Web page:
China in Transition
Can Japan be a Free Trader and a Protectionist at the Same Time?
Chi Hung KWAN
Consulting Fellow, RIETI
Following last year's imposition by Japan of provisional safeguard measures on three agricultural products, safeguards were imposed by the United States this year on steel imports. With Japan's position changing from safeguard "imposer" to "imposee," can it find a consistent logic to argue for protectionism and free trade at the same time?
President George W. Bush described the U.S.' imposition of safeguard measures on steel products of foreign countries in the following way. Surges in foreign steel imports to the U.S. have resulted in bankruptcies and increased unemployment. The U.S. decided to take this action as a temporary measure to facilitate the sharp adjustment for U.S. steel manufacturers and workers. He described the safeguards as expressly sanctioned by the rules of the World Trade Organization.
At the same time, the U.S. government announced its policy to consolidate global excess capacity and to correct the distortion in the steel market brought about by subsidies and other means. It claimed that this imposition of temporary safeguard measures would not hinder free trade over the long-term.
Japan counters with, "The Government of Japan is convinced that the U.S. safeguard measures do not satisfy the requirements specified by the WTO rules. In light of the negative impact on other countries and the importance of upholding and strengthening the WTO system, it would be difficult for us simply to overlook the U.S. measures. It is our understanding that the real problems facing the U.S. steel industry are largely attributable to its lack of international competitiveness, arising from such factors as huge legacy costs and inefficient production capacity. Simply resorting to import safeguard measures without addressing these underlying issues will fail to bring about a substantive solution for the industry."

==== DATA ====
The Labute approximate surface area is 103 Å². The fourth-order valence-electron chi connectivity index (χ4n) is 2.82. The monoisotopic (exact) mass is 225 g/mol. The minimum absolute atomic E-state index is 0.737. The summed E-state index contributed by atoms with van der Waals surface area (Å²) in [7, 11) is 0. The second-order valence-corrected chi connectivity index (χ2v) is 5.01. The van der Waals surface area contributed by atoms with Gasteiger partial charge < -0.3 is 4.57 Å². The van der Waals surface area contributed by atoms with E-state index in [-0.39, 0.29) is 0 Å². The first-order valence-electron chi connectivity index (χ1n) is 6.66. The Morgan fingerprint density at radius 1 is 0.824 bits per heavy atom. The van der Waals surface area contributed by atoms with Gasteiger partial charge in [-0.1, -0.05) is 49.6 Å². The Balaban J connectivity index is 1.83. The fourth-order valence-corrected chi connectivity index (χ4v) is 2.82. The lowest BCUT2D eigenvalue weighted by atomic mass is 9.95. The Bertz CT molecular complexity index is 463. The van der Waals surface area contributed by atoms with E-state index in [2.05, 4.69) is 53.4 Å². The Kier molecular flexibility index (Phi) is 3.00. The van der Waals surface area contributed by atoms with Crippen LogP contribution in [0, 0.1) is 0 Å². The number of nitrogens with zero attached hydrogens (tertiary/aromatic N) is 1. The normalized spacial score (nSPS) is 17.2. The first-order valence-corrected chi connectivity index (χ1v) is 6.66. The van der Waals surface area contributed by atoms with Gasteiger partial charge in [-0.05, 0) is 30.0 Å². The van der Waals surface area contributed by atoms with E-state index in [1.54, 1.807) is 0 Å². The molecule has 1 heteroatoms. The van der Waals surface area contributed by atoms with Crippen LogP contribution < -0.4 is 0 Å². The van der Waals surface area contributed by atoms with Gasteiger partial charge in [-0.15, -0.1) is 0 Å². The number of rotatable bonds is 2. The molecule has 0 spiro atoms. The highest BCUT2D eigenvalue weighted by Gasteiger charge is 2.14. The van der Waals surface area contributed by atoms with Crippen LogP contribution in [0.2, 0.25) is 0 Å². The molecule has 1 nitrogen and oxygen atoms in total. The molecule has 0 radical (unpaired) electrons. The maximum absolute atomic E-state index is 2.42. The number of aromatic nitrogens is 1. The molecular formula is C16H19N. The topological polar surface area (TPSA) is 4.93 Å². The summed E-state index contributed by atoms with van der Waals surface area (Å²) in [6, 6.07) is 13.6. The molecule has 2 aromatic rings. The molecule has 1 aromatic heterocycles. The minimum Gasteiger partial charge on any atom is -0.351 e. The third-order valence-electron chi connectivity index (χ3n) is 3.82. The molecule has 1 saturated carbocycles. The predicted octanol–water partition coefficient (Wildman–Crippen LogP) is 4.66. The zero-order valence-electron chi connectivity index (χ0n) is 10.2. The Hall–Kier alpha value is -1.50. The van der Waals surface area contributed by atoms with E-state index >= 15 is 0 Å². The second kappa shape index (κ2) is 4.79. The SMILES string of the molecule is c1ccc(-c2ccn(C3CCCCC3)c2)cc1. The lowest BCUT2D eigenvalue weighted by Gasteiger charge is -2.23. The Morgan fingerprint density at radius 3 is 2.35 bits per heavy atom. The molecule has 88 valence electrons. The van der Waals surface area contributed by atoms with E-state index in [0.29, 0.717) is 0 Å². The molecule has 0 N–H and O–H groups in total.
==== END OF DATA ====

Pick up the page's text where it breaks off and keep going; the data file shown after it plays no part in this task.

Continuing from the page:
Japan, which clearly opposes safeguard measures, actually imposed these measures itself in recent memory. These are the provisional safeguard measures on Welsh onions and other agricultural products of April 2001. At the time, Japan held that commercial farmers were being hit by falling prices due to the sharp increase in imports of three agricultural products (Welsh onions, fresh shiitake mushrooms and rushes used for making tatami mats), and that rationalization of production and management would be advanced in the agriculture industry in the meantime. It claimed that the measures were in accordance with the WTO Agreement.
China responded that the measures had no basis in fact and violated WTO rules. It held that production of the three agricultural products was slumping due to Japan's production structure itself, which is uneconomical and lacks competitiveness, and that this is the inevitable result of the lack of comparative advantage of Japan's industries, and by no means the result of a short-term increase in imports. Therefore, it deemed the measures inappropriate to resolve the problem. The imposition of these measures do not only hurt Chinese exporters, producers and farmers, but also harm Japan's related industries and many Japanese consumers. Moreover, it will foster protectionism in opposition to the WTO system.
Thus, despite differences in the countries and industries concerned, the arguments of the "imposers" are always consistent, and the "imposees" always have a common counterargument. The general pattern is as follows. On one hand, when a country finds it necessary to protect its own interests (or a domestic interest group with political clout), it imposes safeguards as a right authorized by the WTO, hoping that domestic producers will regain they competitiveness. On the other hand, when a country becomes the target of safeguards, it responds by insisting that the "imposer" has violated WTO rules and cannot resolve its problems by protectionist means. It is unfortunate that Japan, which has fully enjoyed the benefits of free trade, also practices this double standard when dealing with its trading partners.
April 5, 2002
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